Union leader explains teachers’ opposition to ‘transparency bill’

A measure claiming to bring more transparency to public schools is moving through the Kansas Statehouse in Topeka.
Published: Feb. 18, 2022 at 10:23 PM CST
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WICHITA, Kan. (KWCH) - A measure claiming to bring more transparency to public schools is moving through the Kansas Statehouse in Topeka. But many educators are not in favor.

The Kansas House Committee on Thursday approved House Bill 2662, called the “Parents’ Bill of Rights,” that, among other things, would require public school teachers to start posting their lesson plans online ahead of the next school year.

Teachers opposed to the proposal have been vocal in expressing their concerns. United Teachers of Wichita President Brent Lewis said teachers and the schools at which they work are already transparent. Lewis teaches in Wichita Public Schools the largest district in the state.

“We welcomed conversation about activities in our schools for as long as I’ve been a teacher,” Lewis said. “Our school district welcomes those who want to review curriculum materials. They’re always welcome to do so. All of our standards are on full display online.”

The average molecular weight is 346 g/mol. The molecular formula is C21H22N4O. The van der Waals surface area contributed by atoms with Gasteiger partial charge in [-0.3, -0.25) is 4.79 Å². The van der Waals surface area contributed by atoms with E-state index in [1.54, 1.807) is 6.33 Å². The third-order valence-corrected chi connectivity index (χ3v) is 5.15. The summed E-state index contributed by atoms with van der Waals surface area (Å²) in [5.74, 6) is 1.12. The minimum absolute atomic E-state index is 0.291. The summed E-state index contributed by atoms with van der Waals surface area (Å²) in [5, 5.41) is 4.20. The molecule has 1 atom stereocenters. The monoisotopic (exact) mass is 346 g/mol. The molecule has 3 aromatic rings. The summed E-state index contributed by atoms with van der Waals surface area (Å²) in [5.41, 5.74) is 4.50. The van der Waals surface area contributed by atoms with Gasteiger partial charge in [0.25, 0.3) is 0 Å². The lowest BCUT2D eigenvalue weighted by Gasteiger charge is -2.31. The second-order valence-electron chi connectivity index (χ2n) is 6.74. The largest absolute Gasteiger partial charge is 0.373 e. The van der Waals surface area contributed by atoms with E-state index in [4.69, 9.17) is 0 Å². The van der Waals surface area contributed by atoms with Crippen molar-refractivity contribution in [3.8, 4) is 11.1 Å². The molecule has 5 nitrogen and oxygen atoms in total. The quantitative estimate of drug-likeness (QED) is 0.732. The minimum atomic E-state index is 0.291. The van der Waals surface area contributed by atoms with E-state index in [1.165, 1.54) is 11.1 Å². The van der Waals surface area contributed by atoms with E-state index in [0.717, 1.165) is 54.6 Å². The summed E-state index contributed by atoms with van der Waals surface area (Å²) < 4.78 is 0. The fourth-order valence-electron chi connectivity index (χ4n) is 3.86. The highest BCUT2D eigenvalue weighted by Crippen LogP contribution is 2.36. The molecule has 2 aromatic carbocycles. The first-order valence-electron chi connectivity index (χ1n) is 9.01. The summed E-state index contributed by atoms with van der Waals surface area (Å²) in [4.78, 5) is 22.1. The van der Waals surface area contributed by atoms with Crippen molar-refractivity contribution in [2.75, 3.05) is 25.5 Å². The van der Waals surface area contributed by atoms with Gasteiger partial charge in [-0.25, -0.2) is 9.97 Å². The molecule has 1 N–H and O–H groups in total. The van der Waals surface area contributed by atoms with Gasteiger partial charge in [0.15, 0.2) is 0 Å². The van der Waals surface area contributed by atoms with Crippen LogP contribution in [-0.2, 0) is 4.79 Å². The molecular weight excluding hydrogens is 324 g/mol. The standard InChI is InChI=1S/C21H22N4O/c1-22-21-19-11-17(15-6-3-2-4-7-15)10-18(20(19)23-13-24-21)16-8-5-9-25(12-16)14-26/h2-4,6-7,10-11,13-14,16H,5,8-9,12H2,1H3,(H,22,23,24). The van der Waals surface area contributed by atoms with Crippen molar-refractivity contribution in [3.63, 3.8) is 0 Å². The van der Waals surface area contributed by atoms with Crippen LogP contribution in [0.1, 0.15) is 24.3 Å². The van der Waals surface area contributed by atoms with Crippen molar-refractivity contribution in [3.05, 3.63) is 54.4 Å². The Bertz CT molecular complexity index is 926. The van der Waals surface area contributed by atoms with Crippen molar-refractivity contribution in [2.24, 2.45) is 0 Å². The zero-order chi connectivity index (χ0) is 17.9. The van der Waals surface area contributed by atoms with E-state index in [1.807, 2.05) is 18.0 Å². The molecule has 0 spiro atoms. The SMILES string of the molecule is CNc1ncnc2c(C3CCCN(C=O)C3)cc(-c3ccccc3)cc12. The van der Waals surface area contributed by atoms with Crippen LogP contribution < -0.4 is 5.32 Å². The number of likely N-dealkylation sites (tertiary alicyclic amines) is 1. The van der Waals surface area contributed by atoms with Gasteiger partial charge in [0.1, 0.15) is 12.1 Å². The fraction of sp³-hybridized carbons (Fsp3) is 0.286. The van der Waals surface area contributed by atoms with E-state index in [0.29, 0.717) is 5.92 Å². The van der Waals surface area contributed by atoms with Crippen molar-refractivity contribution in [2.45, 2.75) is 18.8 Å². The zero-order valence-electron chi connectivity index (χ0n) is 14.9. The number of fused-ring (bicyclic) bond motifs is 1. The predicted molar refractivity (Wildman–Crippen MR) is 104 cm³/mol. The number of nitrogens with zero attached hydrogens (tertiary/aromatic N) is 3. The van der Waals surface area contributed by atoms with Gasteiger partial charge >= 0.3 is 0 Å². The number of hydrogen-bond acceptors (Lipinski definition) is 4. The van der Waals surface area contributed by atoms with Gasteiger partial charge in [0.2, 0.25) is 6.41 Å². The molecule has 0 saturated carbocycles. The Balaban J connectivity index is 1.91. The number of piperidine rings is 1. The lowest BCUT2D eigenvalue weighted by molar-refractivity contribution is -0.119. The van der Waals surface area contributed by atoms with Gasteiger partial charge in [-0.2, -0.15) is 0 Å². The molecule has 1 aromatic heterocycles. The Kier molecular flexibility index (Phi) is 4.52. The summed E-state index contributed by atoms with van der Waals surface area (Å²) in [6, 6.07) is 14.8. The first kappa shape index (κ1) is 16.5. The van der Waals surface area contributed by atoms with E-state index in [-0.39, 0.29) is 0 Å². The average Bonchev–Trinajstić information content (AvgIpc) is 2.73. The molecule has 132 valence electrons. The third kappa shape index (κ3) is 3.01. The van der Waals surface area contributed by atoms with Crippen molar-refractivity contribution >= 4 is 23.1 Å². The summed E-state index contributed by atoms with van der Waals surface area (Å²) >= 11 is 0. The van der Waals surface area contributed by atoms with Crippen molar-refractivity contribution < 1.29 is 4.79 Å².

Lewis said this week in Topeka was a chance for him to share his point of view with lawmakers. He said many fellow educators believe the proposed legislation is unnecessary and hurts children more than it helps.

“This is to create a one-size-fits-all programming for our students so that we can lay out all our plans before we’ve even met our students and understand their individual needs,” Lewis said.

State representative and committee chair Kristy Williams supports the measure and the way in which it helps parents stay involved. She said if the curriculum is already online and made available to parents, she doesn’t see why the measure would be an issue.

“This does not even require lesson plans; it requires that the school district – and that would include teachers and administrators – include the curriculum and textbooks, any activities that are being used,” Williams said. “And I think it’s important. Parents are at this place in history where they want to know more, and I can’t imagine anybody being against parents having the information they want.”

Williams also said the “Parents’ Bill of Rights” isn’t targeting matters of race or LGBTQ material but is simply meant to help improve transparency for parents. The bill will go up for consideration before the Full House in the next couple of weeks

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